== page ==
When facing a health challenge or terminal diagnosis that may involve life decisions, how to proceed is a choice as unique as each patient and family. In circumstances where a person can’t make these decisions, loved ones can feel overwhelmed with more questions than answers.
Just as if the patient could act independently, there is no “one-size-fits-all” approach when it comes to care. That being said, there are personal, emotional, and legal factors that are important to consider if you or a family member are included and/or chosen to carry out medical decisions on behalf of someone else. Here are some questions and answers to help guide you to an informed decision.
Does my loved one have decisional capacity?
Having decisional capacity means a person is capable of making decisions regarding their own health, medical care, treatment plan, and overall lifestyle and well-being. Decisional capacity is typically evaluated by the following criteria:
- Can a person thoroughly understand the decision they are making and the potential outcomes?
- Can they evaluate the decision and outcome(s) logically based on their wants and needs?
- Do they truly comprehend the risks and benefits associated with their options and ultimate choice?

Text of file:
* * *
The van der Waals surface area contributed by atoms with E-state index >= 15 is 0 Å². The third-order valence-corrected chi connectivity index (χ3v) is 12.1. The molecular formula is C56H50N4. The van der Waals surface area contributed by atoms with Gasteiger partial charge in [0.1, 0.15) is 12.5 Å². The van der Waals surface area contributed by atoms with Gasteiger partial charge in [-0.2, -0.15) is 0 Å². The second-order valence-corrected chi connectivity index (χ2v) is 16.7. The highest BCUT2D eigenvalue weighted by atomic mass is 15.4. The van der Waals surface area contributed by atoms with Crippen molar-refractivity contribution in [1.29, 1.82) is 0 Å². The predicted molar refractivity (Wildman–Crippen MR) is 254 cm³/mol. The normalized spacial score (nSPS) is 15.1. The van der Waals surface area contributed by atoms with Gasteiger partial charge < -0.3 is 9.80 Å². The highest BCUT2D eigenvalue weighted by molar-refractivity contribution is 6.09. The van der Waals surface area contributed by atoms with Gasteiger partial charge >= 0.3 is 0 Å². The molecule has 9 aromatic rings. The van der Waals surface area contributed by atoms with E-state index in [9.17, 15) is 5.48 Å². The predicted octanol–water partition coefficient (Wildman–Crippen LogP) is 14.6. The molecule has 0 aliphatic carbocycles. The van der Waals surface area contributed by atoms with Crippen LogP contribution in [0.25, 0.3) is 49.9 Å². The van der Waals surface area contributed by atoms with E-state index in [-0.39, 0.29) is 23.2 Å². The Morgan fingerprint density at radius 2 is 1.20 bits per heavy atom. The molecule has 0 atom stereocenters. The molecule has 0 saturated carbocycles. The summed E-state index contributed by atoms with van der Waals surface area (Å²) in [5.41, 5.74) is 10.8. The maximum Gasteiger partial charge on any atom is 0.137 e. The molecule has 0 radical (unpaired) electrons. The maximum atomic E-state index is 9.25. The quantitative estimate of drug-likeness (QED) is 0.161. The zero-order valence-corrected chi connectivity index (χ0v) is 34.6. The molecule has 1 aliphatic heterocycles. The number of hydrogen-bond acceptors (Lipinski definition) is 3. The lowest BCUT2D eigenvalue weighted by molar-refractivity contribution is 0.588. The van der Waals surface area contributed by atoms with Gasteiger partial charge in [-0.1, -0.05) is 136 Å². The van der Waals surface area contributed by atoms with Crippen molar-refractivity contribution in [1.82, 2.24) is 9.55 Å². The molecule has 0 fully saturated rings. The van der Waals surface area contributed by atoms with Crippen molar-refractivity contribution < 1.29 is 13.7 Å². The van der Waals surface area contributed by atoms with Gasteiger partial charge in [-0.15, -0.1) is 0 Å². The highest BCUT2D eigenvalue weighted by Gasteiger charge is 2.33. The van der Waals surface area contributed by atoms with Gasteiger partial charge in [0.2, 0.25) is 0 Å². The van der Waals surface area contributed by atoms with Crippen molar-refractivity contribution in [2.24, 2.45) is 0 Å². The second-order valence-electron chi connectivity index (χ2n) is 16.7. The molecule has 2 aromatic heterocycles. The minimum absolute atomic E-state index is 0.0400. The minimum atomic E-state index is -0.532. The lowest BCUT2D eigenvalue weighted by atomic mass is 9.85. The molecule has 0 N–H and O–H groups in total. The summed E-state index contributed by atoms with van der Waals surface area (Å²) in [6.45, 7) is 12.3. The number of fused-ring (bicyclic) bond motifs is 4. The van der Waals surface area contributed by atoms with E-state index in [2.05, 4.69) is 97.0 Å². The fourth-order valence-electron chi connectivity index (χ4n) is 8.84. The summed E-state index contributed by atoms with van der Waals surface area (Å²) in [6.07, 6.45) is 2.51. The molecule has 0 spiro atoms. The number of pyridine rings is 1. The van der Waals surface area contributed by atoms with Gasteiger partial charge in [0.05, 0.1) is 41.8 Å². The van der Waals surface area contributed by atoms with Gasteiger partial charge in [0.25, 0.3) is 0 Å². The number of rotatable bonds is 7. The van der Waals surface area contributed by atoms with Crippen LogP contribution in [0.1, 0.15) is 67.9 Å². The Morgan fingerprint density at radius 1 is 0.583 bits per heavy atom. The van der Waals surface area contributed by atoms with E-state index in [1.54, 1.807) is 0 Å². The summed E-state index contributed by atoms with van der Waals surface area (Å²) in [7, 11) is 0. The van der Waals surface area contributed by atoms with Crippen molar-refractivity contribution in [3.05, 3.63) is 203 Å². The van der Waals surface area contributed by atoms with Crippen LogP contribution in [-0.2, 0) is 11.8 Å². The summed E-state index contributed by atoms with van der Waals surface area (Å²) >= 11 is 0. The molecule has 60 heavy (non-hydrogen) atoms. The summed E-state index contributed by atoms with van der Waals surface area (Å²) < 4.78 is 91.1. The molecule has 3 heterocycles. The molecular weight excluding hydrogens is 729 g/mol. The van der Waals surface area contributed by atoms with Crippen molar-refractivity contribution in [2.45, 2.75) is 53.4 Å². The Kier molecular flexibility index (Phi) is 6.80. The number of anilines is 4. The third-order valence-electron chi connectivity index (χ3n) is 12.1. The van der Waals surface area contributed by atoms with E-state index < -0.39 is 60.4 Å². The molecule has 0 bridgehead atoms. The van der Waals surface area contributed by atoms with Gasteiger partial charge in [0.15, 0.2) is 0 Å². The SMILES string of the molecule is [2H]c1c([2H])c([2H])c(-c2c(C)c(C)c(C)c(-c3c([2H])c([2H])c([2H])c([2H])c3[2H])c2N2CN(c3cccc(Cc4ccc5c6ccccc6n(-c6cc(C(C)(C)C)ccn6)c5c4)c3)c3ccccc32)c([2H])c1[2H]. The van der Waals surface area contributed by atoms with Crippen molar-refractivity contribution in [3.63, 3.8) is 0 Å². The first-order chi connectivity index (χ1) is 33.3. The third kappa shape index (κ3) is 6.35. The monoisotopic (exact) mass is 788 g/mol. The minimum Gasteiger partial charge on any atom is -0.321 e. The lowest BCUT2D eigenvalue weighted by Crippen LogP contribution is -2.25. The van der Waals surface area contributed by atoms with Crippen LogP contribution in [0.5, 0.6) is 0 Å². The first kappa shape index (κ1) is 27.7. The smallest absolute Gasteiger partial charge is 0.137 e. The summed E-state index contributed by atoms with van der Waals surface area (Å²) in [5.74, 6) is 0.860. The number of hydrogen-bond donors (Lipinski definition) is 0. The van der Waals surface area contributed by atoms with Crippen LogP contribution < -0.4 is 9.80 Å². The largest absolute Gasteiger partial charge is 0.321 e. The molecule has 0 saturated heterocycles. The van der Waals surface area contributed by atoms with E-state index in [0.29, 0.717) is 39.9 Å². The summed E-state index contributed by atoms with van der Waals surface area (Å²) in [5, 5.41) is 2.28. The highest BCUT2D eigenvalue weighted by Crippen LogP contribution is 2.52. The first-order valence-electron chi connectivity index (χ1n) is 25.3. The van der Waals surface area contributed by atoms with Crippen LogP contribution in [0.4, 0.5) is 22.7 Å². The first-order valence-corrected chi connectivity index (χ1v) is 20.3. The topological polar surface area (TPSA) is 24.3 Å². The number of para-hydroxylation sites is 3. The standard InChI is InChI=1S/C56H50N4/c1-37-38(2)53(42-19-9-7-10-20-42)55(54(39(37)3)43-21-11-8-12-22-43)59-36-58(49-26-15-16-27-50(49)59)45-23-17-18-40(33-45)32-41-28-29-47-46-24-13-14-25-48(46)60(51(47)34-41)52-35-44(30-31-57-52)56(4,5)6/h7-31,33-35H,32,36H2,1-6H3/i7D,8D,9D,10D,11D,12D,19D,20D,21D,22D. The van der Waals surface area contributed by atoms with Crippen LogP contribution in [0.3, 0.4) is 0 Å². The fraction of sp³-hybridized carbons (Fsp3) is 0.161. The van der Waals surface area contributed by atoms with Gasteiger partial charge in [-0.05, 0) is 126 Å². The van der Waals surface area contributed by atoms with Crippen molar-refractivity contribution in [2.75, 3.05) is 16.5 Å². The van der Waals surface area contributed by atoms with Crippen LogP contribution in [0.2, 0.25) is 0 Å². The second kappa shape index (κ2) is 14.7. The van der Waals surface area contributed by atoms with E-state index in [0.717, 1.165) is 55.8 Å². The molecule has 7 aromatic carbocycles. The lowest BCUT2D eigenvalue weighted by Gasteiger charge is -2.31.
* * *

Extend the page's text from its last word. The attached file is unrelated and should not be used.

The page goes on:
- Can they clearly communicate their thoughts and feelings in relation to these questions?
A healthcare professional can help you and your family evaluate your loved one’s decisional capacity and what steps make sense depending on the level of capacity he or she displays. It is important not to allow personal choices or beliefs to sway the evaluation of their decisional capacity. Decisional capacity often changes over time and should be monitored carefully.
What are my loved one’s wishes?
People typically express their wishes for medical care in two ways: communication with family and loved ones and/or through an advance directive.
Communication from your loved one: If your loved one has previously expressed his or her wishes to you directly, consider it an honor. This means that person trusts you to see those wishes carried out to the best of your ability and without judgment if you are part of their caregiving ecosystem. If a decision must be made and the patient no longer has decisional capacity, you may have to rely on interpretation of their wishes – so be sure to ask as many questions as possible if/when you are having this conversation, while your loved one can communicate logically and clearly on their own behalf.
Advance directive: In some cases, a person may create a written document called an advance directive to legally arrange their wishes ahead of time, should they become incapacitated or unable to communicate them in the future. Many documents can act as an advance directive:
- Living Will: A living will allows someone to document their wishes for medical care in the event he or she is unable to express them. Living wills can include instructions for organ donation, pain management, end-of-life care, and preferences for medical intervention, including life-sustaining treatments or cardiac resuscitation (also known as a DNR).